August 14, 2003

Outdoor Corner

by Chris Feeney

Last week my wife told me "Get a grip." I was rushing through a few chores she had assigned me as I was hoping to be able to get out to the golf course to play a few holes before dark. No big deal right? That's what I thought anyway until she pointed out to me that it was the fourth straight evening that I had gobbled down my supper in record time only to go out and hit a little white ball around. After playing only a handful of times all of last year I can understand how she might be a little perplexed by my newfound love of the game.

Little did she know she had nailed the issue right on the head with her rather ironic quirk about getting a grip on my golf game. Believe it or not but that's exactly what has happened. After a pair of free, five-second lessons from two of my golfing buddies I have adjusted my golf grip and the results have me truly excited about playing. Granted I'm still a few thousand years away from the PGA and unless there is a miracle cure for my putting game I may still never break par. But for the first time I'm hitting the ball relatively straight (most of the time) and gaining more and more control of where the little white ball is going. I'm not close to perfecting it by any means, but the results obviously have me excited enough to want to play more and more golf. I've always heard that it only takes one good shot to make you want to go back and play another day. That has proven true for me, two-fold - It explains why I never wanted to play very much before and why now I want to go as often as possible.

Unfortunately this is not the first time that I have tried to adjust my game. I've tried 101 other quick cures to stop my slice, lengthen my drives and improve my accuracy. These all involved lots of reading, expensive gadgets from the home shopping network or hundreds of hours of backyard practice. More often than not my swing was worse and the results, ugly. So I was out my time and money with nothing to show for it.

But then it happened. I was making my once-a-year appearance in the fundraiser tournament for the course. I made yet another ugly shot off the tee. After my cursing rant was over and he was sure I was not going to begin throwing clubs or some other tantrum that could possibly threaten injury to those around me, one of the golfers in my group asked if he could offer me a suggestion. If you golf, you've heard these words a thousand times. Everyone thinks they know what's wrong with your swing and it doesn't matter that their swing might even be worse than yours is. Shoot I do that to my wife all the time even after she blows her drive 100 yards past mine. But this offer was coming from a golfer whose swing I had been admiring all day so I quickly accepted the merciful offer. (I think he was just tired of watching me struggle so badly and wanted to help speed up the game.)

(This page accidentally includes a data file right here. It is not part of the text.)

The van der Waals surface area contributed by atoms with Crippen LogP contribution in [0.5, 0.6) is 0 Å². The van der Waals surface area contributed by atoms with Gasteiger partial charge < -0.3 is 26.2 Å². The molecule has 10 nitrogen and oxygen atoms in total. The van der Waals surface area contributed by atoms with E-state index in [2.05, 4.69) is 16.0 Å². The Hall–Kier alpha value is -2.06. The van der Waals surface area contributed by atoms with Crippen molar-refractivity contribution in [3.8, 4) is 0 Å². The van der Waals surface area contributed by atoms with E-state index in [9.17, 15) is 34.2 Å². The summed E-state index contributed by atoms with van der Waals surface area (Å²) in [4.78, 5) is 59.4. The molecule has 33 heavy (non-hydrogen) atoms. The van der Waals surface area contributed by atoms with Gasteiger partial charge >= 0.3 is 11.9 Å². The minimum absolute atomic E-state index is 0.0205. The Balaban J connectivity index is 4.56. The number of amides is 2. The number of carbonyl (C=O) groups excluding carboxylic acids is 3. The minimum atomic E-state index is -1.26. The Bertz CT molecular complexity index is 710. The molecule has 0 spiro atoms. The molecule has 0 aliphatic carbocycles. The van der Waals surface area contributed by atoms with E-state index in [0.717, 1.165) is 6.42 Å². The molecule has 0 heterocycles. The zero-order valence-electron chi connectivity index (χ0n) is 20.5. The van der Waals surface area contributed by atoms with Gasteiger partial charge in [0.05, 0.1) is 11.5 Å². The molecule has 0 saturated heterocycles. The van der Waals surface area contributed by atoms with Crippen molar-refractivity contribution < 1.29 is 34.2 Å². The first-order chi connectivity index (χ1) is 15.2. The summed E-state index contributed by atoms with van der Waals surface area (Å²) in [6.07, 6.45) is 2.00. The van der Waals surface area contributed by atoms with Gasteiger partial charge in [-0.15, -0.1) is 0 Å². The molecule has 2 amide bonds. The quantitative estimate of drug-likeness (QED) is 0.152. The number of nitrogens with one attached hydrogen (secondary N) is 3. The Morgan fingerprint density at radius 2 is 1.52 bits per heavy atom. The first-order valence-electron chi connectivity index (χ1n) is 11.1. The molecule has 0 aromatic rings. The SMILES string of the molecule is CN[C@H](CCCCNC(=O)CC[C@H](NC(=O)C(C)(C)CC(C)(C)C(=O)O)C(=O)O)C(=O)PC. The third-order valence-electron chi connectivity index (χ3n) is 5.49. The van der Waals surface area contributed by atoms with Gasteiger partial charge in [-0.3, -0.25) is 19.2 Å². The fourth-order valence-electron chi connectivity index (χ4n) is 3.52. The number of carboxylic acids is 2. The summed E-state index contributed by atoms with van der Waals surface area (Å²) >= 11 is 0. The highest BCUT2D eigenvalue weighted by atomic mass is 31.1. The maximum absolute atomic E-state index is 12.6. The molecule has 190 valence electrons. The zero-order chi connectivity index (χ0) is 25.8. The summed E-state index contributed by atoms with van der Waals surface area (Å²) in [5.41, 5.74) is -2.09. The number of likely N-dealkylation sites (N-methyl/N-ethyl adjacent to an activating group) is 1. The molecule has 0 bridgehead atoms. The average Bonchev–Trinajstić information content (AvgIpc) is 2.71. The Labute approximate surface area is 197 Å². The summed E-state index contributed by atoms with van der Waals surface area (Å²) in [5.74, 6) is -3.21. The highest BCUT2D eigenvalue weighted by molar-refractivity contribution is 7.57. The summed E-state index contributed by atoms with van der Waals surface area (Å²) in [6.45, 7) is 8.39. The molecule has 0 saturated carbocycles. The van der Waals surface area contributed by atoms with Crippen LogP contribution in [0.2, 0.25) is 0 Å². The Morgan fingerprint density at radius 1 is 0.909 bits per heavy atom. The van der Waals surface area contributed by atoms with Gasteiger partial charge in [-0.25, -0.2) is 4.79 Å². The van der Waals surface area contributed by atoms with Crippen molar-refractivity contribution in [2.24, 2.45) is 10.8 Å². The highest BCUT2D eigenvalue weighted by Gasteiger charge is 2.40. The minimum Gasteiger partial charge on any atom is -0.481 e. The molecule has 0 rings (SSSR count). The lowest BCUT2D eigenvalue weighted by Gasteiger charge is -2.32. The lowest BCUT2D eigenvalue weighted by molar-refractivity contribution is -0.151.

He asked to watch me grip my club. I felt like this was a plus. The last tip I got to improve my game suggested I loosen my grip enough to let the club fall to the ground. I was told then to walk away and take a week off and then to quit golfing. With that fear alleviated I listened as my new teacher told me in five seconds that I needed to adjust my V's. When you grip the club each hand creates a V where your thumb and forefinger come together. My V's were straight up and down the middle of my club. Golf experts will tell you that your V's need to be further back, aligned together and pointing at your back shoulder. So basically what I need to do was turn my hands over a bit more to the back of the club.

A note of warning here, this is a delicate balance. Move your hands to the right spot and you can quickly eliminate a slice. Move them too far back and you can quickly create a hook.

After a couple swings I was really liking my new grip. But my day wasn't over. At the lunch break I was bragging about my new technique when another friend provided the second part of the lesson, believe it or not also to do with my grip.

Instead of squeezing the life out of the handle like one would do with a ball bat, a golfer needs to keep the club rather loosely down in the folds of your fingers instead of in the palms of your hands. We've all heard to grip a club like you are holding a small bird. Well before I was reminded of this I could have been a wanted felon by the Audubon Society for bird murder as my desire to hit the long ball had me strangling my clubs.

So when I got back out to finish the last nine holes of the tourney I was a new golfer. My new relaxed grip with V's pointing to my back shoulder had changed me. Granted I still have a long way to go, but at least now I expect to hit a good shot instead of being shocked on the rare occasion that I did.

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